To add to the foregoing discussion between Becky and Thony over different solutions to the longitude problem, it is interesting that the Jupiter's satellites option does not disappear from the discussion as quickly as you might think, despite what it did to Louis XIV's dominions. John Harrison might also have sympathised with Louis' frustrations, as it was, of course, land observations of Jupiter's satellites which were used to check the accuracy of his watch on the trials in 1762 and 1764.
The physician and mathematician John Arbuthnot considered the problem of longitude in his 1701 pamphlet An Essay on the Usefulness of Mathematical Learning in a Letter from a Gentleman in the City to his Friend in Oxford, in which he put forward finding a means to measure longitude as one of the greatest benefits that mathematics would bring. He specifically talks about the efforts of Edmond Halley on his Paramore expeditions which Becky has mentioned below, but he also notes how 'from the Observation of Jupiter's Satellites, we have a ready way to determine the Longitude of places on the Earth.'
More pertinent to the history of 'the Board' however is Isaac Newton's opinion given to the parliamentary committee set up to consider passing the 1714 Act. In this, Newton explained that: 'for determining the Longitude at Sea, there have been several projects, true in the Theory, but difficult to execute: One is by a Watch to keep time exactly, but, by reason of the motion of a Ship, the variation of heat & cold, wet and dry, and the difference of Gravity in different Latitudes, such a Watch hath not yet been made: Another is by the Eclipses of Jupiter's Satellites: but by reason of the length of Telescopes requisite to observe them, and the motion of a Ship at Sea, those Eclipses cannot yet be there observed. A third is, by the place of the Moon; but her Theory is not yet exact enough for this purpose: it is exact enough to determine her Longitude, within two or three degrees, but not within a degree.' You can see that Jupiter's satellites come second in Newton's list and that he notes the problems associated with this method but doesn't deem it as improbable as an accurate watch.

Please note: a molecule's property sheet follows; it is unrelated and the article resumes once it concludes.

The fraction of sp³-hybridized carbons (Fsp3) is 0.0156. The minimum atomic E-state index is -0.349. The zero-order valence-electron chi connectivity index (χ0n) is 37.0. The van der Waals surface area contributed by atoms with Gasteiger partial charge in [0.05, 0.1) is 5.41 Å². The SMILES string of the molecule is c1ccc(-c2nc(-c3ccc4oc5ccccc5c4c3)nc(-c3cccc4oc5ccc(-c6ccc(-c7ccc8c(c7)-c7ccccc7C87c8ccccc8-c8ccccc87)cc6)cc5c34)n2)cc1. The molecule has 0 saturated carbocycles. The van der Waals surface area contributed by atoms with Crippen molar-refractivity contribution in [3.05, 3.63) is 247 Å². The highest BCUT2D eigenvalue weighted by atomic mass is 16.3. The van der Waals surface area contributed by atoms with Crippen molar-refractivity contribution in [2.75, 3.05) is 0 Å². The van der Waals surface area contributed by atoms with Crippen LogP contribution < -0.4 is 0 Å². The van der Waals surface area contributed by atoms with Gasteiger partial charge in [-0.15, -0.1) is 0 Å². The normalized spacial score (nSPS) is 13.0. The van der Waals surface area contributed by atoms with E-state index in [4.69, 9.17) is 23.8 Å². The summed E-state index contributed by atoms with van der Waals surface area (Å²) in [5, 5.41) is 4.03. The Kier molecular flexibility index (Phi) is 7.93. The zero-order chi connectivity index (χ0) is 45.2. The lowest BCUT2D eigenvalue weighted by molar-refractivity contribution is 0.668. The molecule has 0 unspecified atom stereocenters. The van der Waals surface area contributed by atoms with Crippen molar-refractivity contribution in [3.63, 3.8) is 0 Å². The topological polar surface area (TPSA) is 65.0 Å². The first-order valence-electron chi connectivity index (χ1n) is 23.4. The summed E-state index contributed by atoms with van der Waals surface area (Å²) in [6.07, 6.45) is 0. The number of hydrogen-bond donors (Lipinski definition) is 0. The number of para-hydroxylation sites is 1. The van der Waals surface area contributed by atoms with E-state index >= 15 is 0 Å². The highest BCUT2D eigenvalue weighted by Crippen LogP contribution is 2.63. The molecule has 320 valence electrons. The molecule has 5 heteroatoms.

Even more interestingly, a copy of this opinion crops up in the Barrington Papers which I discussed in my last post. Barrington referenced the opinion in his justification to Parliament that further methods for solving the longitude might be found, notwithstanding Harrison's success with his chronometer. Just as Becky has discussed the long life of a magnetic solution to finding longitude, Galileo's dream of using Jupiter's satellites did not vanish into thin air.
Image credits: Cropped image of BGN/1 © Jonathan Betts.